• This effect has been observed in many scenarios, such as people supporting a political candidate more strongly after negative information about him is released.
  • The backfire effect occurs because when people argue against unwelcome information strongly enough, they end up with more arguments that support their cause, which in their mind align with their preexisting stance.
  • If you’re trying to communicate effectively with someone, you can mitigate this effect by presenting the information in a way that allows the other person to reach the conclusion that you want them to reach by themselves, based on the information that they receive.
  • There is variability in terms of when this effect appears and when it doesn’t. However, since this is difficult to predict, it’s better to act under the assumption that it will play a role in people’s decision-making process.

 


Writing Tips from David Ogilvy

David Ogilvy

 

David Ogilvy (1911-1999), who is often hailed as the “Father of Advertising”, was a US marketing tycoon, and a co-founder of Ogilvy & Mather, one of the largest marketing companies in the world.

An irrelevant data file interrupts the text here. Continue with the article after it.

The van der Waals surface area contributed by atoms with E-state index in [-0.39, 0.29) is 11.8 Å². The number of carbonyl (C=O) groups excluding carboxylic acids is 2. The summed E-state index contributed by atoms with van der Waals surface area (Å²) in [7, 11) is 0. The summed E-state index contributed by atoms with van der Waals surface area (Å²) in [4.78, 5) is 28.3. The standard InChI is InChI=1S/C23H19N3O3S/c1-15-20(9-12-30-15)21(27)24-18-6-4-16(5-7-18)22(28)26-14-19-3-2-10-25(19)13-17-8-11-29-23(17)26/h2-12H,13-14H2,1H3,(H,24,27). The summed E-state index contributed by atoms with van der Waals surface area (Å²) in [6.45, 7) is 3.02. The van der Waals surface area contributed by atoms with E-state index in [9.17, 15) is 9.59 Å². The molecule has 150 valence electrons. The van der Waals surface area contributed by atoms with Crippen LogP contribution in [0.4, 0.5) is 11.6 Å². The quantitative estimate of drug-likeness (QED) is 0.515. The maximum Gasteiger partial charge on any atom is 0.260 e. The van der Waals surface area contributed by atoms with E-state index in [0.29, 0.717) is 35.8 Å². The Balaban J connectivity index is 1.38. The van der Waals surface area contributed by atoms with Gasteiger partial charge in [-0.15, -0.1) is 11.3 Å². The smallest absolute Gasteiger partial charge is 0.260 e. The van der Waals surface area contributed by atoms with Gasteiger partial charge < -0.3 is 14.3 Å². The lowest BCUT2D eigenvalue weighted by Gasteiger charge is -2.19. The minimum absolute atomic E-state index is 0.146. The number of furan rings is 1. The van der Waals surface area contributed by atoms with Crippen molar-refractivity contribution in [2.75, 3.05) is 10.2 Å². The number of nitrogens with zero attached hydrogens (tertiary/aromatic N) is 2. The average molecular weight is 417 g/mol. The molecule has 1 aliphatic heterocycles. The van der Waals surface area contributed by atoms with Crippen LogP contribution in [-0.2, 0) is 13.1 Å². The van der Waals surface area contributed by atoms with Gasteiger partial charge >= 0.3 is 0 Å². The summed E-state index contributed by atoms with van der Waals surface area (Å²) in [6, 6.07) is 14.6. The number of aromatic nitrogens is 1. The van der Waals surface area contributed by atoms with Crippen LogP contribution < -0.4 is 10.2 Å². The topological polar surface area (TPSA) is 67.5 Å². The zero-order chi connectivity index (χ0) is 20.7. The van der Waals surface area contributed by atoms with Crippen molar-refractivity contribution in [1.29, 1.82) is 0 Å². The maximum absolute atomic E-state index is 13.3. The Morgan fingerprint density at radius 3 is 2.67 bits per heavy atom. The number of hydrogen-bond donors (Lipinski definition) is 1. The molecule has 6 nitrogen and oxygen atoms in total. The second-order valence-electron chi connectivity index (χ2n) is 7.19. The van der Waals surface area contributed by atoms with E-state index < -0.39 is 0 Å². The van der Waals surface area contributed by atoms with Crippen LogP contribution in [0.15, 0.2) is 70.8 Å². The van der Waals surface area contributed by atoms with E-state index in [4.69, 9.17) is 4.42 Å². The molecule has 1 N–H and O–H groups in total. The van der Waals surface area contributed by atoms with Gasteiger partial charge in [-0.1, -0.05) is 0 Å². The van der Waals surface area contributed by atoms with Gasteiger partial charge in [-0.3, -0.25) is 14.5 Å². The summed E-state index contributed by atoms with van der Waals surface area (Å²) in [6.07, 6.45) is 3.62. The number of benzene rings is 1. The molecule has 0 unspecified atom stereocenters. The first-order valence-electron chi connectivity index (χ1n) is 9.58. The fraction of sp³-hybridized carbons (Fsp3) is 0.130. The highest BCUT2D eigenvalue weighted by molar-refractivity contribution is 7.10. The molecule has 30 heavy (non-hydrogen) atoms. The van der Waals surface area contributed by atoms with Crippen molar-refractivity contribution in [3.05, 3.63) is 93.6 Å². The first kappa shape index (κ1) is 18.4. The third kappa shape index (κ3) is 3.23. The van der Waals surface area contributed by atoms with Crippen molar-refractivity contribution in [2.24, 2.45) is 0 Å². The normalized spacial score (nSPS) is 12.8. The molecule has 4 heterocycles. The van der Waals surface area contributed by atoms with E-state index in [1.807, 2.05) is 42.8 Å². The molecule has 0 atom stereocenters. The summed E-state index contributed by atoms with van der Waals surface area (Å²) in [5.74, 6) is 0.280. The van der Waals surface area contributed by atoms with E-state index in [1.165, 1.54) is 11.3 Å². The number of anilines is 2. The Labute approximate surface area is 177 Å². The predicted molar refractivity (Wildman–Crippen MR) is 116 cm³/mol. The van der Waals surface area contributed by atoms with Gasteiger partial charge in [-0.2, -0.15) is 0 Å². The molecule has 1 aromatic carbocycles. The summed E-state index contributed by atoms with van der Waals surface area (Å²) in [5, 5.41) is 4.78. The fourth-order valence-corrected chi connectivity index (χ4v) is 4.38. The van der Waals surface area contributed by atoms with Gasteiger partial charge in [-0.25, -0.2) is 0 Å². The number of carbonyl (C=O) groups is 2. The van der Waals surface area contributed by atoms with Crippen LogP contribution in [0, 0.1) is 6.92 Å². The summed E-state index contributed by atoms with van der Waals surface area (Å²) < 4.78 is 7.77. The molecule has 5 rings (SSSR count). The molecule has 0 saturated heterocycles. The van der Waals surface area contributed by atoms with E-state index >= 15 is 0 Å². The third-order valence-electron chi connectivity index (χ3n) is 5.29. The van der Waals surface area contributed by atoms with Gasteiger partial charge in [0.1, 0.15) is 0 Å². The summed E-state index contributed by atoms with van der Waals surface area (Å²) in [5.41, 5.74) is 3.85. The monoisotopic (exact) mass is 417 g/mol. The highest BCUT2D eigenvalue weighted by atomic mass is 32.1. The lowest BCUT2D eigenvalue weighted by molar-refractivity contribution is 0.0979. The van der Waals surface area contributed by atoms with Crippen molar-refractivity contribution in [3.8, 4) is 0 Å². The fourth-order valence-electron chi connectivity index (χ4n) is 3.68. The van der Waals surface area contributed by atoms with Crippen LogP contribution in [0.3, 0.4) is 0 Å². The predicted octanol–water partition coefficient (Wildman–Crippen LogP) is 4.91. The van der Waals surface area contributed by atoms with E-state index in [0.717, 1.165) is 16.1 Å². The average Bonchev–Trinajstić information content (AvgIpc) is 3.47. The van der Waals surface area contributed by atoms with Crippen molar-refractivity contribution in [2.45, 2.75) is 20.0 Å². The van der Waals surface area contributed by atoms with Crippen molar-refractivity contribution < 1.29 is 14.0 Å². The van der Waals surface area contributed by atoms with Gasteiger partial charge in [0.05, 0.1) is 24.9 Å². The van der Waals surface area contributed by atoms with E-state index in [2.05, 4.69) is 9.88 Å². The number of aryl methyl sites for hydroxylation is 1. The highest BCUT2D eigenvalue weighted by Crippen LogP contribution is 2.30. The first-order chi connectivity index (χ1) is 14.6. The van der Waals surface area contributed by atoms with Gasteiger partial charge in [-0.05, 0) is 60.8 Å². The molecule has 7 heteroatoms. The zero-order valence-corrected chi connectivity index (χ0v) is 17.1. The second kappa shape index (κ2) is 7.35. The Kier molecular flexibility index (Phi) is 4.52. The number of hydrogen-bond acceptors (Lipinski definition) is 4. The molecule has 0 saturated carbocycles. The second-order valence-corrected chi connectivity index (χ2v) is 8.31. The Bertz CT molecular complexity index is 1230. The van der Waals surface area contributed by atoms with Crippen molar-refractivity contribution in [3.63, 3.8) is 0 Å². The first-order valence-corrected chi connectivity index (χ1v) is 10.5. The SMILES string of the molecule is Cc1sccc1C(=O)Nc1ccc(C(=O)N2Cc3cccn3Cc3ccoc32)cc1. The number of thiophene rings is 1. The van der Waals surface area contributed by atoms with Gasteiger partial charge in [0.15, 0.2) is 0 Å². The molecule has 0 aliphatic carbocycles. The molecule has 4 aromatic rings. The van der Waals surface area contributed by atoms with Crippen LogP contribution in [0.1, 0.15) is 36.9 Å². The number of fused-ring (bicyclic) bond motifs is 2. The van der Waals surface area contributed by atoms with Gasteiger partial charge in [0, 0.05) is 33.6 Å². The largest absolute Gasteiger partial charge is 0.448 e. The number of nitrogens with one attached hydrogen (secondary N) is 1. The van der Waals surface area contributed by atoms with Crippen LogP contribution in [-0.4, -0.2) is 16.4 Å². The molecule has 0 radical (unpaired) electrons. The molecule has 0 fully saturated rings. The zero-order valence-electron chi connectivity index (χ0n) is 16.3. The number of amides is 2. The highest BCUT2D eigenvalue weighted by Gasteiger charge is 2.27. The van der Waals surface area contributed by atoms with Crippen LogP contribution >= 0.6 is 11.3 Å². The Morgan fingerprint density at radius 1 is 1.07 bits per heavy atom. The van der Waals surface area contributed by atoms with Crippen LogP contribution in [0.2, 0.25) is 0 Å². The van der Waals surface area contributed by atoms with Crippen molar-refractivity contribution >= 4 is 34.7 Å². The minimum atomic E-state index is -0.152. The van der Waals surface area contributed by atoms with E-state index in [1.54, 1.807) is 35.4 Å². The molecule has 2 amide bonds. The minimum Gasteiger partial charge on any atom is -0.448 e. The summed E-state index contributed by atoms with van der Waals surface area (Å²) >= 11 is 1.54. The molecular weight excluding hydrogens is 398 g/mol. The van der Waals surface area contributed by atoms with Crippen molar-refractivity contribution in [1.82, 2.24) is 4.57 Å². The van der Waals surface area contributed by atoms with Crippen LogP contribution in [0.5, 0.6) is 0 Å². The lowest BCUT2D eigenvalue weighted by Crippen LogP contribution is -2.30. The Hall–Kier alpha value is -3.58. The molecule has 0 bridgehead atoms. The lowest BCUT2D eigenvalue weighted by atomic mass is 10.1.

Ogilvy was best known for advocating two important concepts in marketing. The first concept was that marketing decisions should be driven by research into consumer habits, while the second was that consumers should be treated as intelligent, and should be persuaded to purchase products accordingly, using soft-sell techniques.

Below is a collection of tips from Ogilvy on writing and creativity. While they were originally aimed at people working in the advertising industry, they are valuable to anyone who writes content for one reason or another.

 

Tips on writing

Write the way you talk. Naturally.

 

Never use jargon words like reconceptualize, demassification, attitudinally, judgmentally. They are the hallmarks of a pretentious ass.

 

Do not address your readers as though they were gathered together in a stadium. When people read your copy, they are alone. Pretend you are writing to each of them a letter on behalf of your client.

 

Use short words, short sentences, and short paragraphs.

 

The less an advertisement looks like an advertisement and the more it looks like an editorial, the more readers stop, look, and read.

 

I don’t know the rules of grammar… If you’re trying to persuade people to do something, or buy something, it seems to me that you should use their language, the language they use every day, the language in which they think. We try to write in the vernacular.

 

Before you send your letter or your memo, make sure it is crystal clear what you want the recipient to do.

 

Good writing is not a natural gift. You have to learn to write well.

 

Tips on headlines